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Pharmacology & Toxicology Program Overview

Program Overview

The Department of Pharmacology and Toxicology at the University of Utah currently offers training for the Ph.D. degree; starting Fall 2025, we will also offer a 1 year Master's Degree program. Since 1948, more than two hundred individuals have been trained by this program. Our graduate students hail from all regions of the country, as well as internationally, and enjoy close working relationships with their faculty mentors, rich and diverse research opportunities, and flexible programs of study based on their individual needs and interests. Students gain didactic teaching and public speaking experience by participating in our professional teaching, journal club and seminar programs.

Our overall objective is to provide broad, multidisciplinary training that enables our students to pursue careers in a variety of settings, including colleges and universities, pharmaceutical and biotechnology industries, government laboratories, and private research institutes and foundations (see Alumni). The guiding philosophy emphasises the development of scientific investigators who have a broad interdisciplinary background in modern biomedical sciences (cell and molecular biology, physiology and biochemistry), as well as training in the concepts and approaches of pharmacology and toxicology. We also train individuals in state-of-the art approaches to hypothesis-driven research.

Our program is designed to be exciting and challenging, and at the same time, supportive and flexible enough to meet the specific needs and interests of the students and their mentors.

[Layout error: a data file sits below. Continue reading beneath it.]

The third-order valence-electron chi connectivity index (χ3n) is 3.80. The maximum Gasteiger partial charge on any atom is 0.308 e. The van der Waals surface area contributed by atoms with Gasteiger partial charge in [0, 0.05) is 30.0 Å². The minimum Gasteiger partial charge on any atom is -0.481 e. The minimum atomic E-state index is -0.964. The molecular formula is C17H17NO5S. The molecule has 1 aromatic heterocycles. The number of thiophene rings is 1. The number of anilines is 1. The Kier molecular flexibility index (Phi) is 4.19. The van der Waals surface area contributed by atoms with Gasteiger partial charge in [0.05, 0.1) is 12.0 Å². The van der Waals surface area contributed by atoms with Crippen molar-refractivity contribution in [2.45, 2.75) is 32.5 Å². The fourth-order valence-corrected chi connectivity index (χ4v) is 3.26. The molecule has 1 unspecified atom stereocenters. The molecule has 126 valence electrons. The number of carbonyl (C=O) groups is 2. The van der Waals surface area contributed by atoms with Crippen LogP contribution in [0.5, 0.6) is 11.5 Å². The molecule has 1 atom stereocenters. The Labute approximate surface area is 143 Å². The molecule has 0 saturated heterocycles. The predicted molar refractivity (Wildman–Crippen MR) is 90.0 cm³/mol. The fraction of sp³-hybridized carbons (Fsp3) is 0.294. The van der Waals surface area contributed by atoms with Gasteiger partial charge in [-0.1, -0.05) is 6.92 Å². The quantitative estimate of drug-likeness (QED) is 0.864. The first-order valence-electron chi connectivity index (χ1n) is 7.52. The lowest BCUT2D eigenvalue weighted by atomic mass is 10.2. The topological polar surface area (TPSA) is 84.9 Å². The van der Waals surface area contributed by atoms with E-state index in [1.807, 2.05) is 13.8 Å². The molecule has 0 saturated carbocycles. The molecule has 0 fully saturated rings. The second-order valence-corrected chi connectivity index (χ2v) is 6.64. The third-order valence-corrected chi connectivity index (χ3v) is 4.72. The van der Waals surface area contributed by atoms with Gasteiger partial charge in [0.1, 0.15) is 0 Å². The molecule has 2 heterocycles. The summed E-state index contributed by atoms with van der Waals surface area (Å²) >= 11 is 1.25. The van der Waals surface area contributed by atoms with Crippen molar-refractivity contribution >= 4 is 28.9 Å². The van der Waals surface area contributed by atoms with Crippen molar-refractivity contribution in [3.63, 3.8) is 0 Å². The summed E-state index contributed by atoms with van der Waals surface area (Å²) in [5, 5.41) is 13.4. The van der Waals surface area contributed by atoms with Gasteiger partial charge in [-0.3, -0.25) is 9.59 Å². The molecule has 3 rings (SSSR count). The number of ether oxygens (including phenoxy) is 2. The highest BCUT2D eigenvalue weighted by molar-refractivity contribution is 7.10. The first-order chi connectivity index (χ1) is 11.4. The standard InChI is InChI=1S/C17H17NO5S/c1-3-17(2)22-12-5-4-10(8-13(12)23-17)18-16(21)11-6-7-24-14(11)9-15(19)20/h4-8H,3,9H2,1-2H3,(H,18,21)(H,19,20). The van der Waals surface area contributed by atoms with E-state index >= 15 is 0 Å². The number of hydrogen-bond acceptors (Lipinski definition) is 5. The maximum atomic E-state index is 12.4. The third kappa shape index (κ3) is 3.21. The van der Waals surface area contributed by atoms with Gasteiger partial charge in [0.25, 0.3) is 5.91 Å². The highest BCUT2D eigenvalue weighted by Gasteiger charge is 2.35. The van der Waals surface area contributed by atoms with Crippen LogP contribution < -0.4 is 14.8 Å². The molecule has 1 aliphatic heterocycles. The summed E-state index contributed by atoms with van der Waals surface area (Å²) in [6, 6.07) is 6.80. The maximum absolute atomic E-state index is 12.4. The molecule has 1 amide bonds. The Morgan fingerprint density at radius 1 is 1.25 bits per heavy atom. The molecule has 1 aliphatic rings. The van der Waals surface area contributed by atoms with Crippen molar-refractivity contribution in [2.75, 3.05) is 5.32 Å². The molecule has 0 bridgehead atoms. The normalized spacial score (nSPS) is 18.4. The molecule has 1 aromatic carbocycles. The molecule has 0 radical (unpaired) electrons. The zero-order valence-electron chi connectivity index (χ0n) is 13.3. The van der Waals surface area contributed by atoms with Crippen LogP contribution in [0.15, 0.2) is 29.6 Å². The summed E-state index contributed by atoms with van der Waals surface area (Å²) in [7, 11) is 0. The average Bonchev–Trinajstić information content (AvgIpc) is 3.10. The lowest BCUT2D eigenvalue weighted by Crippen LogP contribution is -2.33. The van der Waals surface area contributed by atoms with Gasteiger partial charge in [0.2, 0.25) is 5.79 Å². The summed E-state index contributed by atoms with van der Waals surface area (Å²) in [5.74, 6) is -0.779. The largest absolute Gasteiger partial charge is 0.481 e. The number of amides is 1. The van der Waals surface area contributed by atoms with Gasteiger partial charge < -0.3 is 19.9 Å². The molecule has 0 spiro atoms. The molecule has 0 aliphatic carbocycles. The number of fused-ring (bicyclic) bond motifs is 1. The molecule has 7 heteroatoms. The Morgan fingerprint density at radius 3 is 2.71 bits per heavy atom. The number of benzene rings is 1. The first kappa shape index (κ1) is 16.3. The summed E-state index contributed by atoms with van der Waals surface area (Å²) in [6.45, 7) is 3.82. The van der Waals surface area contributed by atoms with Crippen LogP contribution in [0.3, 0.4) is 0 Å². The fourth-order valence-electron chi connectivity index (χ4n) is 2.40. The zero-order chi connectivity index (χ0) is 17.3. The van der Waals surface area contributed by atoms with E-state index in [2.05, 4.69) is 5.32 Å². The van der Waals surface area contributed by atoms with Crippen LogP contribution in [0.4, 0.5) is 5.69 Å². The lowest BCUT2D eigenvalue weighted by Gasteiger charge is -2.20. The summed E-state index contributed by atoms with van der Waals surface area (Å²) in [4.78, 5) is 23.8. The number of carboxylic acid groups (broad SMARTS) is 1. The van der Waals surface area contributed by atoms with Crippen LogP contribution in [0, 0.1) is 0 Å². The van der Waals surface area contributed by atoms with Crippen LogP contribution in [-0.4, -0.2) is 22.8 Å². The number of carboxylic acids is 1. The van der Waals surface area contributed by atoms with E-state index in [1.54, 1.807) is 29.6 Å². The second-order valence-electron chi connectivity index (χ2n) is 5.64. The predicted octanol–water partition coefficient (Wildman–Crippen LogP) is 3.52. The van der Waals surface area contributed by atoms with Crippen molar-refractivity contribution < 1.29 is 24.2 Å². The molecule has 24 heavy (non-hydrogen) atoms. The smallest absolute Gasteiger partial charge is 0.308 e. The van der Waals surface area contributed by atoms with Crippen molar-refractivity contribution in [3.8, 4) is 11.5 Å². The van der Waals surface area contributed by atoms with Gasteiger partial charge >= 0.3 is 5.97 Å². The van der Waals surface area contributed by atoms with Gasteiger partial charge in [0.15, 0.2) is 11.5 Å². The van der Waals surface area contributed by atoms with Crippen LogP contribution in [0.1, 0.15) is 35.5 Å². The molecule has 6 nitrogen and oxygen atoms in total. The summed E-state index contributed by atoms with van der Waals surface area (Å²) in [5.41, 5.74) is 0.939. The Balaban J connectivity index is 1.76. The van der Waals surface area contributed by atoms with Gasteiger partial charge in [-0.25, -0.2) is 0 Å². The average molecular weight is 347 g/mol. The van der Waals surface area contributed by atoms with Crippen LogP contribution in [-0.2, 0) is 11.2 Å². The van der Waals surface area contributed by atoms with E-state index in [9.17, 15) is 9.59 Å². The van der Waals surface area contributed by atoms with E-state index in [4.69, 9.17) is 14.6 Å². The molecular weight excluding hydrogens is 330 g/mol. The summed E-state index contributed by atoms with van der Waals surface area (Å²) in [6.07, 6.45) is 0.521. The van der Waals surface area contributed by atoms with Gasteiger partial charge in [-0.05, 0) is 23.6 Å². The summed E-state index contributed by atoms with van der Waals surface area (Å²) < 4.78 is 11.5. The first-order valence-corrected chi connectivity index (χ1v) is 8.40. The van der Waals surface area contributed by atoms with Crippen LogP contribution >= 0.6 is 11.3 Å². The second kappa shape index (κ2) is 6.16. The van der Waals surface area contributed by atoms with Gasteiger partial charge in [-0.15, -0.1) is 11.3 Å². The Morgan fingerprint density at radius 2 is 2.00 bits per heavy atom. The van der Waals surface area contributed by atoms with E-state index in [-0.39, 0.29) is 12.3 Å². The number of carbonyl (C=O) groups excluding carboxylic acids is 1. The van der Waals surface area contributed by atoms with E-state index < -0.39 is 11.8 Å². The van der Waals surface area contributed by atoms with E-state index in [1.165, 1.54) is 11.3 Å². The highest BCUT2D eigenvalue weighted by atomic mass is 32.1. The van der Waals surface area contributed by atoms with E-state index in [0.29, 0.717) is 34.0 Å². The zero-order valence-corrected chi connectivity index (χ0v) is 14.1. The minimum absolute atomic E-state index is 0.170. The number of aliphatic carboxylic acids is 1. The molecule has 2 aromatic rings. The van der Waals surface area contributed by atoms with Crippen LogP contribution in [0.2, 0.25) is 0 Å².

Because pharmacology and toxicology are interdisciplinary sciences, this is reflected in the breadth and diversity of training, which involves course work, seminars, journal clubs and laboratory research. Students typically enter our PhD program through the interdisciplinary Bioscience Program ( 

Karen wilcox in lab

First Year

During the first year, students take course work through the Bioscience Program in the basic biomedical sciences in a common curriculum that forms the underpinning of pharmacology and toxicology; these courses include cell biology, molecular biology and biochemistry. During their first year, students also undertake ~10-week long research rotations in three or four different laboratories. These initial laboratory experiences enable the students to gain a sense of the scope of research activities within the program and department, to learn specific research techniques, to experience different mentoring styles, and ultimately, to choose a laboratory in which to conduct doctoral dissertation research.

Second Year

In the second year, our students officially join the Pharmacology and Toxicology department and take several basic and advanced courses in pharmacology and toxicology. Students can also choose electives from the huge array of graduate level courses that are offered by other programs in the Health Sciences, which can be taken depending on career development needs and interests of the students. Students also begin their dissertation research as early as their second year.

Ph.D. Candidacy

Following completion of the required course work in the second year, and successful completion of the qualifying examinations, students are admitted to candidacy for the Ph.D. degree. The remainder of the student's training is devoted to conducting doctoral dissertation research. The program usually takes four-five years to complete.

Throughout their training, students are supported by a stipend (as of July 1, 2024 the stipend is $37,000). Students also receive tuition benefits and department paid student health insurance.  

You can review a Typical Program of Study and the PhD Graduate Policies and Procedures Manual

Please contact us if you have additional questions.